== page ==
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Corporate Representatives Depositions: How to Defend Against Them

In the December 5, 2016 blog, we discussed what corporate representative depositions (“CRD”) are and why they are used.  This blog addresses defense tactics and the conduct of CRDs. As previously noted, the party requesting the CRD is required to identify with reasonable particularity each of the subject areas for questioning.  The corporation can object to the deposition notice when the subjects are so broad or vague that it is impossible to identify a witness.  Language such as “including, but not limited to” can be struck from a deposition notice for noncompliance with the reasonable particularity requirement.  Notices can also be …

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NLRB Sacks Long Term Care Facility’s Attempt to Avoid Class Actions

In Service Employees International Union v. Montecito Heights Healthcare & Wellness Centre, LP, Case No. 31-CA-129747, the NLRB ruled that a skilled nursing facility’s arbitration provision in its alternative dispute resolution (“ADR”) policy requiring its unionized employees to waive their right to bring class actions or to act concertedly violated federal labor law.  If you are non-unionized, do not stop reading here because this ruling has the potential of being applied to non-union workplaces. The nursing facility’s ADR policy expressly prohibited “employees from joining a class action or representative action.” Relying on precedent promulgated by the NLRB in Murphy Oil …

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Corporate Representative Depositions: What They Are and Why They Are Used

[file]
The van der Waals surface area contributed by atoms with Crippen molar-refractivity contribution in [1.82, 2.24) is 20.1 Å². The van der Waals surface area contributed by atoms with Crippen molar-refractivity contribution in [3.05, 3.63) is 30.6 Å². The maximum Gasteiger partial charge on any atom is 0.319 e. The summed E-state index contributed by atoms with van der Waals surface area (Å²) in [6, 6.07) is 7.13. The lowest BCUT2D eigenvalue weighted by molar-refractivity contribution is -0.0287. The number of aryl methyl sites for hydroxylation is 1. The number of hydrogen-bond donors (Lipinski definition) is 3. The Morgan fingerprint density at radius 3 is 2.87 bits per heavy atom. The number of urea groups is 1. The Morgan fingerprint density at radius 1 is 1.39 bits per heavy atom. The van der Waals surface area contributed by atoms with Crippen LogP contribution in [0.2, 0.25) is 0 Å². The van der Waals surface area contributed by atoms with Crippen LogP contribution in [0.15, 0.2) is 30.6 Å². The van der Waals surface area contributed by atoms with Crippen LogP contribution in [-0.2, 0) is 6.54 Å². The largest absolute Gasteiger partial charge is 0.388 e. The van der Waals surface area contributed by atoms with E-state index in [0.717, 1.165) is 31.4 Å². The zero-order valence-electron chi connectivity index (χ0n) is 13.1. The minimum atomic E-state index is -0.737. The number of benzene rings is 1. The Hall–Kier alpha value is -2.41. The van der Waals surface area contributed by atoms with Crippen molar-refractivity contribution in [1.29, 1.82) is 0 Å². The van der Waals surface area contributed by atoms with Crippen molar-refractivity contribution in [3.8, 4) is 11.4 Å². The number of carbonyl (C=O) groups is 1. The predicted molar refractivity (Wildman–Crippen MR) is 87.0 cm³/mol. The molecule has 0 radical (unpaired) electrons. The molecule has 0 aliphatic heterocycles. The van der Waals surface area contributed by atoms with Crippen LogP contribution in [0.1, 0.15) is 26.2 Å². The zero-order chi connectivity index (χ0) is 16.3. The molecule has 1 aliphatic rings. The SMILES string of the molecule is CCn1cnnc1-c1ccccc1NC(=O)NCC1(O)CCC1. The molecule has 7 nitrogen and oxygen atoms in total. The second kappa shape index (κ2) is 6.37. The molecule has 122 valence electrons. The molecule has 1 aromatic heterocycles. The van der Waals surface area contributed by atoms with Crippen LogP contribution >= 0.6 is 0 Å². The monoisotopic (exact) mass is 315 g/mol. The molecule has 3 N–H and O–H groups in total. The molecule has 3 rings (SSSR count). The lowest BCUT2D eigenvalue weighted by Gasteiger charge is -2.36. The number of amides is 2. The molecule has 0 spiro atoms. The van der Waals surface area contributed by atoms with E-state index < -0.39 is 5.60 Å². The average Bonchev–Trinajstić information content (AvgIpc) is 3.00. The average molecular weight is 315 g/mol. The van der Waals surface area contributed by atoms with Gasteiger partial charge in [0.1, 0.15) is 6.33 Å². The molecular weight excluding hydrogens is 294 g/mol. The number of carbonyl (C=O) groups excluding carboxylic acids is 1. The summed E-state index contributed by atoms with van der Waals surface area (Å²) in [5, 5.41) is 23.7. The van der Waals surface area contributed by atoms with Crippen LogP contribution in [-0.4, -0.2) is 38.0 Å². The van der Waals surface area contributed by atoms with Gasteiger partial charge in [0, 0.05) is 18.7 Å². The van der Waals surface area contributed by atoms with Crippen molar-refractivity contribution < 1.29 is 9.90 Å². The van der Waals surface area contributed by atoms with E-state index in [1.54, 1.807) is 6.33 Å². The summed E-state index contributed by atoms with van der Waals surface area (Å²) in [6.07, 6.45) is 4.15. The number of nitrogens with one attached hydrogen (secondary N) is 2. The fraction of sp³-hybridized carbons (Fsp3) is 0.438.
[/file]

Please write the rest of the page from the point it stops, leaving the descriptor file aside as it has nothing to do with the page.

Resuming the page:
Corporate representative depositions (“CRD”) are creatures of federal and state rules permitting parties to lawsuits to take depositions of corporations, associations, organizations and government agencies.  They have been used for decades in products liability cases, but are relative newcomers in long term care litigation. In this section of a two-part blog, I will address the technical aspects of CRDs.  The second blog will cover defending against and conduct of CRDs. When a party to a lawsuit wants to take a CRD, it sends a deposition notice to the corporation stating that it wants to take the corporation’s deposition.  The notice …

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Getting in the Crosshairs of the Fair Housing Act

The dining room has been the cornerstone of family life in America for generations. It was Ronald Reagan who once noted, “All great change in America begins at the dinner table.”  Many continuing care retirement communities (CCRC) are finding that the balance between maintaining the quintessential dining room experience for their residents and following the Fair Housing Act (FHA) obligations imposed on assisted and independent living facilities to be a daunting task.  In this article, I review the importance of FHA compliance in dining room policies at CCRC facilities. Common area dining rooms are often the most popular gathering locations …

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You Snooze, You Lose: What an Employer Should First Do When Notified of a Legal Action

It is never pleasant to receive notice of a legal proceeding against you, and employers often wait until the last minute to deal with it, or do worse by trying to eliminate relevant evidence.  Employers are reluctant to hire lawyers early because they believe it will be expensive and complicated. So, what should an employer do after it receives notice of a legal action?  Do the three Ps:  hire a Professional, Preserve evidence, and conduct a Preliminary Investigation. Hire a Professional Should an employer hire an attorney if it receives a lawsuit complaint or other notice of a claim? Absolutely, …